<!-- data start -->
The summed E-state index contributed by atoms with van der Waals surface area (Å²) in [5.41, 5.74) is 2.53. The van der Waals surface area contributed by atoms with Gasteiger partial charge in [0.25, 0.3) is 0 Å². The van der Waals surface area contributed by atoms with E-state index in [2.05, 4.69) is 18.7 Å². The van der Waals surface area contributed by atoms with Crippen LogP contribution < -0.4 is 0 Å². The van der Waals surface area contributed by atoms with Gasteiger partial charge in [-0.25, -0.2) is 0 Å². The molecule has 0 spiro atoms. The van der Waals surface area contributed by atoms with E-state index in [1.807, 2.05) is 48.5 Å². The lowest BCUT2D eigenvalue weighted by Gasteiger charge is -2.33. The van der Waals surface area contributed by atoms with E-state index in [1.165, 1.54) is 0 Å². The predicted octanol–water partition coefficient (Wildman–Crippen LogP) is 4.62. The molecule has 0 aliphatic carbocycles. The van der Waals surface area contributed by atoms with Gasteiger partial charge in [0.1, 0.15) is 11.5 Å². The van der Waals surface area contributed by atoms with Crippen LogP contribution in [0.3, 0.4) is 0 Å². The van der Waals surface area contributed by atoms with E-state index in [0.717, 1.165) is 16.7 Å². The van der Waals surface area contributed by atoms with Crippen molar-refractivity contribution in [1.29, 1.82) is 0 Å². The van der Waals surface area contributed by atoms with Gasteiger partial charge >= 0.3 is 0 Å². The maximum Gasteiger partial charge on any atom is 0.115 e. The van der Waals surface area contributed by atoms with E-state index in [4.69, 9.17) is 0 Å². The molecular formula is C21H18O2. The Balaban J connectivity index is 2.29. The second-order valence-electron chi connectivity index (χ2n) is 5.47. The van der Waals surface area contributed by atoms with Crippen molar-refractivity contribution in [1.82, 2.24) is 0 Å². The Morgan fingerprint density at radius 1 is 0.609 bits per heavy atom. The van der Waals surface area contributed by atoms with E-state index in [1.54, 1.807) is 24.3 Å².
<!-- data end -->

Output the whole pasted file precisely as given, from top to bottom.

The summed E-state index contributed by atoms with van der Waals surface area (Å²) in [5.41, 5.74) is 2.53. The van der Waals surface area contributed by atoms with Gasteiger partial charge in [0.25, 0.3) is 0 Å². The van der Waals surface area contributed by atoms with E-state index in [2.05, 4.69) is 18.7 Å². The van der Waals surface area contributed by atoms with Crippen LogP contribution < -0.4 is 0 Å². The van der Waals surface area contributed by atoms with Gasteiger partial charge in [-0.25, -0.2) is 0 Å². The molecule has 0 spiro atoms. The van der Waals surface area contributed by atoms with E-state index in [1.807, 2.05) is 48.5 Å². The lowest BCUT2D eigenvalue weighted by Gasteiger charge is -2.33. The van der Waals surface area contributed by atoms with E-state index in [1.165, 1.54) is 0 Å². The predicted octanol–water partition coefficient (Wildman–Crippen LogP) is 4.62. The molecule has 0 aliphatic carbocycles. The van der Waals surface area contributed by atoms with Gasteiger partial charge in [0.1, 0.15) is 11.5 Å². The van der Waals surface area contributed by atoms with Crippen LogP contribution in [0.3, 0.4) is 0 Å². The van der Waals surface area contributed by atoms with E-state index in [0.717, 1.165) is 16.7 Å². The van der Waals surface area contributed by atoms with Crippen molar-refractivity contribution in [1.29, 1.82) is 0 Å². The van der Waals surface area contributed by atoms with Gasteiger partial charge >= 0.3 is 0 Å². The maximum Gasteiger partial charge on any atom is 0.115 e. The van der Waals surface area contributed by atoms with E-state index in [4.69, 9.17) is 0 Å². The molecular formula is C21H18O2. The Balaban J connectivity index is 2.29. The second-order valence-electron chi connectivity index (χ2n) is 5.47. The van der Waals surface area contributed by atoms with Crippen molar-refractivity contribution in [1.82, 2.24) is 0 Å². The Morgan fingerprint density at radius 1 is 0.609 bits per heavy atom. The van der Waals surface area contributed by atoms with E-state index in [1.54, 1.807) is 24.3 Å².